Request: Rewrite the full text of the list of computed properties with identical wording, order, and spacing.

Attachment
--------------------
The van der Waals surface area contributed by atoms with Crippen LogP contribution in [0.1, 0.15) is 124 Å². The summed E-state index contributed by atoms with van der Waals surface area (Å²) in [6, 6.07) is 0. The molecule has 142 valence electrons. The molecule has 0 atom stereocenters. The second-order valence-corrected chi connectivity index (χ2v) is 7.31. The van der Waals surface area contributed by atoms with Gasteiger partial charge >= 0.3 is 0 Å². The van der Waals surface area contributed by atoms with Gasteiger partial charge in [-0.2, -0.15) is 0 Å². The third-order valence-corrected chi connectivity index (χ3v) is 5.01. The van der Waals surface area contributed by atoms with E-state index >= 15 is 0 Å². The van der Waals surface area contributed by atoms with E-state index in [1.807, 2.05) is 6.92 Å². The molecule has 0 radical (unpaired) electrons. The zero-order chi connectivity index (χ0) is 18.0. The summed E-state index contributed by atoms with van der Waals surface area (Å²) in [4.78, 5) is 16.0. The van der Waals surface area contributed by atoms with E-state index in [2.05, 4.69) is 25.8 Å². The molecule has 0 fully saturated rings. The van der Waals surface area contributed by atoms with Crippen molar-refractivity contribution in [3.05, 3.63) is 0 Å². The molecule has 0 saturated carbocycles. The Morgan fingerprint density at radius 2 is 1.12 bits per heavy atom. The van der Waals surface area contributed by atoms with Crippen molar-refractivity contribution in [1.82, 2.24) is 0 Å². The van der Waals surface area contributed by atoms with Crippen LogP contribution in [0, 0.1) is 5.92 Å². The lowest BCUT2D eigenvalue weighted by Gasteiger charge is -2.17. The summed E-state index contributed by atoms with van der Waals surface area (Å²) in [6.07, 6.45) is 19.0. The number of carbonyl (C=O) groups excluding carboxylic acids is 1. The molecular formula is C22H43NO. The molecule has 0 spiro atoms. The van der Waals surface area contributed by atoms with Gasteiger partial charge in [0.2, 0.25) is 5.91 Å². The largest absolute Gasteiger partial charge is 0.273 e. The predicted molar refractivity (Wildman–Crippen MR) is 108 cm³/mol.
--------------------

The van der Waals surface area contributed by atoms with Crippen LogP contribution in [0.1, 0.15) is 124 Å². The summed E-state index contributed by atoms with van der Waals surface area (Å²) in [6, 6.07) is 0. The molecule has 142 valence electrons. The molecule has 0 atom stereocenters. The second-order valence-corrected chi connectivity index (χ2v) is 7.31. The van der Waals surface area contributed by atoms with Gasteiger partial charge >= 0.3 is 0 Å². The van der Waals surface area contributed by atoms with Gasteiger partial charge in [-0.2, -0.15) is 0 Å². The third-order valence-corrected chi connectivity index (χ3v) is 5.01. The van der Waals surface area contributed by atoms with E-state index >= 15 is 0 Å². The van der Waals surface area contributed by atoms with E-state index in [1.807, 2.05) is 6.92 Å². The molecule has 0 radical (unpaired) electrons. The zero-order chi connectivity index (χ0) is 18.0. The summed E-state index contributed by atoms with van der Waals surface area (Å²) in [4.78, 5) is 16.0. The van der Waals surface area contributed by atoms with E-state index in [2.05, 4.69) is 25.8 Å². The molecule has 0 fully saturated rings. The van der Waals surface area contributed by atoms with Crippen molar-refractivity contribution in [3.05, 3.63) is 0 Å². The molecule has 0 saturated carbocycles. The Morgan fingerprint density at radius 2 is 1.12 bits per heavy atom. The van der Waals surface area contributed by atoms with Crippen molar-refractivity contribution in [1.82, 2.24) is 0 Å². The van der Waals surface area contributed by atoms with Crippen LogP contribution in [0, 0.1) is 5.92 Å². The lowest BCUT2D eigenvalue weighted by Gasteiger charge is -2.17. The summed E-state index contributed by atoms with van der Waals surface area (Å²) in [6.07, 6.45) is 19.0. The number of carbonyl (C=O) groups excluding carboxylic acids is 1. The molecular formula is C22H43NO. The molecule has 0 spiro atoms. The van der Waals surface area contributed by atoms with Gasteiger partial charge in [0.2, 0.25) is 5.91 Å². The largest absolute Gasteiger partial charge is 0.273 e. The predicted molar refractivity (Wildman–Crippen MR) is 108 cm³/mol.